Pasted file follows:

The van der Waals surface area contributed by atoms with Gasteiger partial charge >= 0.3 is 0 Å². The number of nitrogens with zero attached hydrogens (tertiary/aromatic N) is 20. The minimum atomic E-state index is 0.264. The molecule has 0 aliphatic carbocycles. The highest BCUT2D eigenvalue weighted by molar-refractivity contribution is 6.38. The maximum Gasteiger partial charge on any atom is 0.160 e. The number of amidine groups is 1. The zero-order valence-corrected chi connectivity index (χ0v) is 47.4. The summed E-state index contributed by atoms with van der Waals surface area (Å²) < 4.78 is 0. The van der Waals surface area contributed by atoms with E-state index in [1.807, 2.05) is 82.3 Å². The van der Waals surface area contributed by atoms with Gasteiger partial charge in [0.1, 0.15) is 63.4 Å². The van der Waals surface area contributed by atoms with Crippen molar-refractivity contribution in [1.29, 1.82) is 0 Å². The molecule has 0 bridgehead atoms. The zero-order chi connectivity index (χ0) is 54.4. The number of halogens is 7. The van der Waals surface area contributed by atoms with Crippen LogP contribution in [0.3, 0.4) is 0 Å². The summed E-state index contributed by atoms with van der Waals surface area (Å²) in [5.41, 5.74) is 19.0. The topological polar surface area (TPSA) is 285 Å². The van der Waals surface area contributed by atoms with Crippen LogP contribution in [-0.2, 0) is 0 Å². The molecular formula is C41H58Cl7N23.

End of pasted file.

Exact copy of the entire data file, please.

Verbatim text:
The van der Waals surface area contributed by atoms with Gasteiger partial charge >= 0.3 is 0 Å². The number of nitrogens with zero attached hydrogens (tertiary/aromatic N) is 20. The minimum atomic E-state index is 0.264. The molecule has 0 aliphatic carbocycles. The highest BCUT2D eigenvalue weighted by molar-refractivity contribution is 6.38. The maximum Gasteiger partial charge on any atom is 0.160 e. The number of amidine groups is 1. The zero-order valence-corrected chi connectivity index (χ0v) is 47.4. The summed E-state index contributed by atoms with van der Waals surface area (Å²) < 4.78 is 0. The van der Waals surface area contributed by atoms with E-state index in [1.807, 2.05) is 82.3 Å². The van der Waals surface area contributed by atoms with Gasteiger partial charge in [0.1, 0.15) is 63.4 Å². The van der Waals surface area contributed by atoms with Crippen molar-refractivity contribution in [1.29, 1.82) is 0 Å². The molecule has 0 bridgehead atoms. The zero-order chi connectivity index (χ0) is 54.4. The number of halogens is 7. The van der Waals surface area contributed by atoms with Crippen LogP contribution in [0.3, 0.4) is 0 Å². The summed E-state index contributed by atoms with van der Waals surface area (Å²) in [5.41, 5.74) is 19.0. The topological polar surface area (TPSA) is 285 Å². The van der Waals surface area contributed by atoms with Crippen LogP contribution in [-0.2, 0) is 0 Å². The molecular formula is C41H58Cl7N23.